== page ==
One week later, nothing had changed, their website was still down, they were starting to look bad and were at their wits’ end.
The one where a specialist saves the day
That’s when Heino reached out to the concrete5 community and found me.
I’m indeed about to toot my own horn 😎📯 That’s because being a concrete5 specialist I was just better positioned than most to fix the problem.
Without going in too many details, the problem appeared out of nowhere after an upgrade. I had it figured out and fixed in about 2 hours.
That’s why working with a specialist might sometimes feel more expensive but in the end, saves you plenty of money and headaches.
The kind folks at the Music Row Show were kind enough to talk about me on the air and explain what happened and what it meant to them. So here it is straight from the horse’s mouth:
What to keep in mind
If your website has any importance at all to your business and livelihood, consider treating it the way you treat your house, your car, your health… Get some kind of insurance!
And by insurance I mean ensure you have easy and fast access to a specialist that will get you back in business in no time. Don’t wait for stuff 💩 to hit the fan to start looking.
A small tool for a big boost in user experience
Quilted Memories is a Canadian maker of custom quilts out of pieces of clothing that hold special meaning to the buyer and are a testament to their family history.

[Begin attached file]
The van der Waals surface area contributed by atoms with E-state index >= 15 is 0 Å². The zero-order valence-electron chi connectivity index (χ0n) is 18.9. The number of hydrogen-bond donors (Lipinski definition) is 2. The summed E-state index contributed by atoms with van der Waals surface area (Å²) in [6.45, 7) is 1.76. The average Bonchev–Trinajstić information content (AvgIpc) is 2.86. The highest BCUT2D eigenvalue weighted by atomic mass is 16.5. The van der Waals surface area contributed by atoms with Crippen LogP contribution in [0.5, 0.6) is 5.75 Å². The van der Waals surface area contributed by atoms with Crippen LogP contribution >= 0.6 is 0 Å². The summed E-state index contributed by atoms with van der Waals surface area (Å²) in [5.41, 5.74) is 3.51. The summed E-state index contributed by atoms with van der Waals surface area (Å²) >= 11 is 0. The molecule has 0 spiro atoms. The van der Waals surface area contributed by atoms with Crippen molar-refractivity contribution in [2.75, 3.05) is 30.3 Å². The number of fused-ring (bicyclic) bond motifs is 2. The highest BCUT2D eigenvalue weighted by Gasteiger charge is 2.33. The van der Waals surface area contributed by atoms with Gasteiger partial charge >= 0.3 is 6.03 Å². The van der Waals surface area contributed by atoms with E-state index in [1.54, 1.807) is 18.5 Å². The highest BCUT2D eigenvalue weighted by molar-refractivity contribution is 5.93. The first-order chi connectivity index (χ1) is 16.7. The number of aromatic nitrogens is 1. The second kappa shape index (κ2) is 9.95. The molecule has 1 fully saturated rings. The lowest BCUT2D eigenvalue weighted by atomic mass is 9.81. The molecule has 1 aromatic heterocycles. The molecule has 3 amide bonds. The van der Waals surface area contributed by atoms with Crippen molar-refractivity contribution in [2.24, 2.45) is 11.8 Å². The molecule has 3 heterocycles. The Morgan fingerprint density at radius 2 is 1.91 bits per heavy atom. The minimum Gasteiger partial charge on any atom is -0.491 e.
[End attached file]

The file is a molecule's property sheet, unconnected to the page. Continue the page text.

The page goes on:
Needless to say, that type of product requires a very user-friendly approach and a smooth buying process.
The owner at Quilted Memories felt there were a few kinks she wanted to iron out, the most important being the absence of a clear presentation of pricing options.
Bespoke products don’t usually have a fixed price and asking the buyer to do the math themselves is not the most attractive idea.
Sometimes the simplest tools…
Given the nature of the product offered and the problem at hand, the easiest solution was to add a cost calculator to the website with simple enough options to choose from.
I don’t like building tools that are set in stone and make clients dependent on me for future updates. As much as possible, and if the budget allows, I like to make my tools flexible enough that the site owner can manage them easily.
With that in mind, I knew 2 things might change moving forward:
- The options offered (size, trimming… )
- The cost of each option
On the other hand, I knew the calculation itself was never going to change.
I then built a block that allowed the client to add any number of options and modify price points for each option.
The resulting calculator on the page was a simple set of questions with dropdown fields presenting selectable options. The price was updated in real-time according to each choice made.
As a result, the buyer could make informed choices and feel they were in control of the final product and its price. On the other hand, the supplier didn’t have to manage email communication back and forth and risk potentially losing the sale in the process.